In February 2021, IBM quietly announced its commitment to being carbon neutral by 2030. Yes 2030. That’s only nine years’ time.
You might be forgiven for thinking “Oh, just another large tech company jumping on the carbon neutral bandwagon”. Google any medium-to-large company or brand and I’d be incredibly surprised if you don’t find a public mention of some sort of sustainability or carbon reduction commitment.
It’s undoubtedly an ambitious target for IBM. But one thing I’ve learned after 15 years of working in and around IBM technologies is that IBM does not make public commitments that it doesn’t stick to. IBM has been making public environmental commitments and sticking to them since the 1960s. Google it. This looks less like jumping on the bandwagon and more like a cast-iron commitment.
Maybe that’s why the announcement was quiet? No need to shout about a subject you’ve been taking seriously for over half a century.
In recent months I’ve looked into the field of tech sustainability in detail, through an IBM Z lens. It’s only when you look underneath the covers that you truly realise the impact that 50-year focus has had.
Take Z power usage. Did you know that over last 26 years – 13 generations of Z from the G2s of 1995 to the z15s of today – that performance per watt of electricity has increased by 93 times? To put that into context whatever set of jobs or apps you were running 26 years ago for 930w (let’s call it 1000w for argument’s sake), on LinuxONE you can do that same thing but with only 1w of energy. Considering architectural changes too, it’s likely to be just a fraction of that in reality.
I could go into massive amounts of detail but take it from me, there is not a single component part of a LinuxONE machine where IBM has not assessed to some extent the environmental impact of that component: from the processor chipset to the packing materials a machine is shipped. Across its entire lifespan, from manufacturing and assembly of component parts through shipment, commissioning and day-to-day running to decommissioning, return, disassembly and recycling of practically all components and related materials.
So what does all of this mean and why does it matter?
In my day job I’m increasingly seeing the impact of public sustainability commitments. It’s incredibly high on the agenda everywhere and it’s not only IBM that’s accelerating toward carbon neutrality. We’re seeing the dynamics of conversations change. Only a few weeks ago, I had a conversation with a large UK Z user about the ability to have sustainability related information visible in real time, feeding into Data Centre Infrastructure Management (DCIM) tool sets for continuous monitoring across all levels of infrastructure. The primary purpose being able to look at sustainability related information across all slices of infrastructure, or for a particular application or piece of business processing.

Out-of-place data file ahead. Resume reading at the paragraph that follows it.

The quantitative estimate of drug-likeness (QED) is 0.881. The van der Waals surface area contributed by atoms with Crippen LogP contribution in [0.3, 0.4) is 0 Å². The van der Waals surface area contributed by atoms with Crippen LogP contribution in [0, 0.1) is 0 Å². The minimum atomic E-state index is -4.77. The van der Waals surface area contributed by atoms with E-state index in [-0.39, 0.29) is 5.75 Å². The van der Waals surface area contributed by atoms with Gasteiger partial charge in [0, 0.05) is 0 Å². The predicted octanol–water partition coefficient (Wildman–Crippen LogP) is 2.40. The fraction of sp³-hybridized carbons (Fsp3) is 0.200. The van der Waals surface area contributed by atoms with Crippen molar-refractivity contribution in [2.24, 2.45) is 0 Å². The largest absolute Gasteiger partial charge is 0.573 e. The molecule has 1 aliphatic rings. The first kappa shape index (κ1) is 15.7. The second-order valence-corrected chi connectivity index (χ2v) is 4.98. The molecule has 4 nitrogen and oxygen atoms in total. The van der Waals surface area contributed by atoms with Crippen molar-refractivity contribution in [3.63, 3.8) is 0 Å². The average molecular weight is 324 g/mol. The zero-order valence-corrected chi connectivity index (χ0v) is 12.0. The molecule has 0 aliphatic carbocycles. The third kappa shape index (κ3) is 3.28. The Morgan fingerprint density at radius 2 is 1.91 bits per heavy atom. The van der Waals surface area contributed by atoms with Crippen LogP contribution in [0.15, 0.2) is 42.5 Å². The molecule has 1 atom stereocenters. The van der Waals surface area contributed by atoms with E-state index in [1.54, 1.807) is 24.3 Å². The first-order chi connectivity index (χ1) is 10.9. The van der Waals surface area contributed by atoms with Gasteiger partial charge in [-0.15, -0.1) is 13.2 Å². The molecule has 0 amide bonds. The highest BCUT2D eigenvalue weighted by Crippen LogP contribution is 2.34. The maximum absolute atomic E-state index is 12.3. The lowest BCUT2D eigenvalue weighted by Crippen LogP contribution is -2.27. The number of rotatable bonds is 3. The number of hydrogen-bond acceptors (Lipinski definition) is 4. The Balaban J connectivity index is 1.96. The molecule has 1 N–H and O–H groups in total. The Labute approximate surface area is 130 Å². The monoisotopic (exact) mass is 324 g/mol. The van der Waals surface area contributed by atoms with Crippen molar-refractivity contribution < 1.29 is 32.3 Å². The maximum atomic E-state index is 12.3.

The discussion took a further unexpected tangent: actually talking about finding reasons and ways to redistribute workloads and applications across infrastructure not only for performance, availability, resilience or security reasons – which we all know very well – but also for power conservation and economic reasons. In other words, run it on hardware where the environmental, economic and ethical impacts are the least possible, without sacrificing anything else, and automate it as well to fit your needs.
Why is this good for Z and the wider Z community?
IBM Z technology is renowned for being high performance with the ability to run an insane amount of concurrent workloads of all flavours: old and new, dedicated LPARs, multi-OS virtual environments, to ultra-modern containerised/micro services environments. All whilst remaining as we’ve come to expect, always evolving but incredibly resilient, securable with the ability to encrypt everything and the rest. If you can add “truly sustainable” to that list then this is something that we, the Z community, can really shout about.
From a GSE UK perspective, I think we can expect to see more sustainability issues and content filtering into our activities and being shared with members through GSE UK channels. Like this blog, for example. At the same time, we – as in GSE UK – would love to hear your own stories. How are you approaching net zero – and how is Z playing a part in sustainable computing in your organisation?
I am convinced that IBM Z has a significant role to play here, with its demonstrable “do more with less” capability and, if considered outside of traditional uses, can significantly contribute to helping organisations realise and perhaps even exceed their sustainability goals.
These things aren’t only beasts; they are sustainable beasts.
Joseph Kingham is a LinuxONE & IBM Z Technical Specialist at IBM, and co-chair of the GSE UK Large Systems Working Group. Joe has 15 years’ experience in enterprise IT architecture and solution design, with expertise across many platforms. He’s passionate about all things sustainability and in his spare time he’s a keen electric motocross rider and surfer. Joe writes here in a personal capacity: all views expressed are his own and not necessarily those of IBM and GSE UK.